Archives of Sexual Behavior

, Volume 32, Issue 1, pp 29–39 | Cite as

Masculine Somatotype and Hirsuteness as Determinants of Sexual Attractiveness to Women

  • Alan F. DixsonEmail author
  • Gayle Halliwell
  • Rebecca East
  • Praveen Wignarajah
  • Matthew J. Anderson


Five questionnaire studies asked women to rate the attractiveness of outline drawings of male figures that varied in somatotype, body proportions, symmetry, and in distribution of trunk hair. In Study 1, back-posed figures of mesomorphic (muscular) somatotypes were rated as most attractive, followed by average, ectomorphic (slim), and endomorphic (heavily built) figures by both British and Sri Lankan women. In Study 2, computer morphing of somatotypes to produce an intergraded series resulted in a graded response in terms of perceived attractiveness which mirrored the findings of Study 1. In Study 3, back-posed figures were manipulated in order to change waist-to-hip ratios (WHR) and waist-to-shoulder ratios (WSR). A WHR of 0.8–0.9 and a WSR of 0.6 were rated as most attractive and these effects were more pronounced when modeling mesomorphic figures. In Study 4, symmetric figures of a mesomorphic somatotype were rated as less attractive than a normal (asymmetric) version of the same man. Study 5 showed that presence of trunk hair had a marked, positive effect upon women's ratings of attractiveness for both mesomorphic and endomorphic male figures. Women also judged figures with trunk hair as being older and they consistently rated endomorphic figures as being older than mesomorphs. These results are consistent with effects of sexual selection upon visual signals that advertise health, physical prowess, age, and underlying endocrine condition in the human male.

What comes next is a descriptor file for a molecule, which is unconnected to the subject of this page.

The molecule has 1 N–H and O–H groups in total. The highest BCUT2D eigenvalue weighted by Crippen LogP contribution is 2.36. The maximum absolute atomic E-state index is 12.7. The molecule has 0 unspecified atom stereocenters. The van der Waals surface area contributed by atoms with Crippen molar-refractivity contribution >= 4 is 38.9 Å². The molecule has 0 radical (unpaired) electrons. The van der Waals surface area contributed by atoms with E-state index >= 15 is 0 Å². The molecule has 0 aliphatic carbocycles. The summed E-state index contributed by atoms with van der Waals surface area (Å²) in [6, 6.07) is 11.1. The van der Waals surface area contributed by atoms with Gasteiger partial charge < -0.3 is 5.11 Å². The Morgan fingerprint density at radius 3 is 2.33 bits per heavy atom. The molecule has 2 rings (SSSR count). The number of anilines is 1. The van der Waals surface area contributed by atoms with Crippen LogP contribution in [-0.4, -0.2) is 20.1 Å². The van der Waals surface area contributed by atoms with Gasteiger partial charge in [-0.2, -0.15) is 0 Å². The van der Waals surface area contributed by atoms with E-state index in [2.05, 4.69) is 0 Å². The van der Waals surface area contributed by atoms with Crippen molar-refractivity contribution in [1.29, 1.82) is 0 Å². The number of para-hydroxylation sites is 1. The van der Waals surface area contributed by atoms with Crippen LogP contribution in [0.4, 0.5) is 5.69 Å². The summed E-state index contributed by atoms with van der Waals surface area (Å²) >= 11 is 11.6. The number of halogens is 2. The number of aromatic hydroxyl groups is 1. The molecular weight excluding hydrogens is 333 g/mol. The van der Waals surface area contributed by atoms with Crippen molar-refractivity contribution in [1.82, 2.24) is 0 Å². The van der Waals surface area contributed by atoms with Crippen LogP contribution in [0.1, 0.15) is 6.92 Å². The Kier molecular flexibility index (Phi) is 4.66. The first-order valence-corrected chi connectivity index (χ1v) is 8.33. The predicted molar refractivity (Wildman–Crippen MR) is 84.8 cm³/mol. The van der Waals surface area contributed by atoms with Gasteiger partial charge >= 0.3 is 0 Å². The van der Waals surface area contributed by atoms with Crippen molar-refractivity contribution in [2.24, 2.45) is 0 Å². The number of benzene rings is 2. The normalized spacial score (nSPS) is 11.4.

somatotype human male sexual attractiveness sexual selection evolution 


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Copyright information

© Plenum Publishing Corporation 2003

Authors and Affiliations

  • Alan F. Dixson
    • 1
    Email author
  • Gayle Halliwell
    • 2
  • Rebecca East
    • 2
  • Praveen Wignarajah
    • 3
  • Matthew J. Anderson
    • 1
  1. 1.Center for the Reproduction of Endangered SpeciesZoological Society of San DiegoSan Diego
  2. 2.Department of Veterinary MedicineUniversity of CambridgeCambridgeEngland
  3. 3.Department of ZoologyUniversity of CambridgeCambridgeEngland

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